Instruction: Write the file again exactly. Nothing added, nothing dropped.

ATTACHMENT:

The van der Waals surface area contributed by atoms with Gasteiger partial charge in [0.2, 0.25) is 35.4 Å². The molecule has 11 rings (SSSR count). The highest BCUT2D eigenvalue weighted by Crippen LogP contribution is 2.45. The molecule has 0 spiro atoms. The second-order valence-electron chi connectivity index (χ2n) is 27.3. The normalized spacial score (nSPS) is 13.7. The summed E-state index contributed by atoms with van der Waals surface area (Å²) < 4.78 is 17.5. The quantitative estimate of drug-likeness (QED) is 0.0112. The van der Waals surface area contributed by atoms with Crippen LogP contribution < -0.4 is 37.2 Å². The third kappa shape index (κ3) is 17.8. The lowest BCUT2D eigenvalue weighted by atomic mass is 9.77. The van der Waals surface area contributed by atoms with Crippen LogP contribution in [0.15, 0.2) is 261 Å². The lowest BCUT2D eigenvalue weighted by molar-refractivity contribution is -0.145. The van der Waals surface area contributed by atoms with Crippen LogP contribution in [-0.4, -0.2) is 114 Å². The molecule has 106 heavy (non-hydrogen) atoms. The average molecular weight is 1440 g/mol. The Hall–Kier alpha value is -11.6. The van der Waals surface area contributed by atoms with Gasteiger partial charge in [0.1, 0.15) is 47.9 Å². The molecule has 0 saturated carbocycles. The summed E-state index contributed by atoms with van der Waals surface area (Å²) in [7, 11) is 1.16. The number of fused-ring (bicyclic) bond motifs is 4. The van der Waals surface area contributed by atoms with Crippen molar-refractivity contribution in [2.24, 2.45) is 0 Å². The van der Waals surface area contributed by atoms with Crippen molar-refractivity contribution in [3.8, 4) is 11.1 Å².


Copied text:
The van der Waals surface area contributed by atoms with Gasteiger partial charge in [0.2, 0.25) is 35.4 Å². The molecule has 11 rings (SSSR count). The highest BCUT2D eigenvalue weighted by Crippen LogP contribution is 2.45. The molecule has 0 spiro atoms. The second-order valence-electron chi connectivity index (χ2n) is 27.3. The normalized spacial score (nSPS) is 13.7. The summed E-state index contributed by atoms with van der Waals surface area (Å²) < 4.78 is 17.5. The quantitative estimate of drug-likeness (QED) is 0.0112. The van der Waals surface area contributed by atoms with Crippen LogP contribution < -0.4 is 37.2 Å². The third kappa shape index (κ3) is 17.8. The lowest BCUT2D eigenvalue weighted by atomic mass is 9.77. The van der Waals surface area contributed by atoms with Crippen LogP contribution in [0.15, 0.2) is 261 Å². The lowest BCUT2D eigenvalue weighted by molar-refractivity contribution is -0.145. The van der Waals surface area contributed by atoms with Crippen LogP contribution in [-0.4, -0.2) is 114 Å². The molecule has 106 heavy (non-hydrogen) atoms. The average molecular weight is 1440 g/mol. The Hall–Kier alpha value is -11.6. The van der Waals surface area contributed by atoms with Gasteiger partial charge in [0.1, 0.15) is 47.9 Å². The molecule has 0 saturated carbocycles. The summed E-state index contributed by atoms with van der Waals surface area (Å²) in [7, 11) is 1.16. The number of fused-ring (bicyclic) bond motifs is 4. The van der Waals surface area contributed by atoms with Crippen molar-refractivity contribution in [2.24, 2.45) is 0 Å². The van der Waals surface area contributed by atoms with Crippen molar-refractivity contribution in [3.8, 4) is 11.1 Å².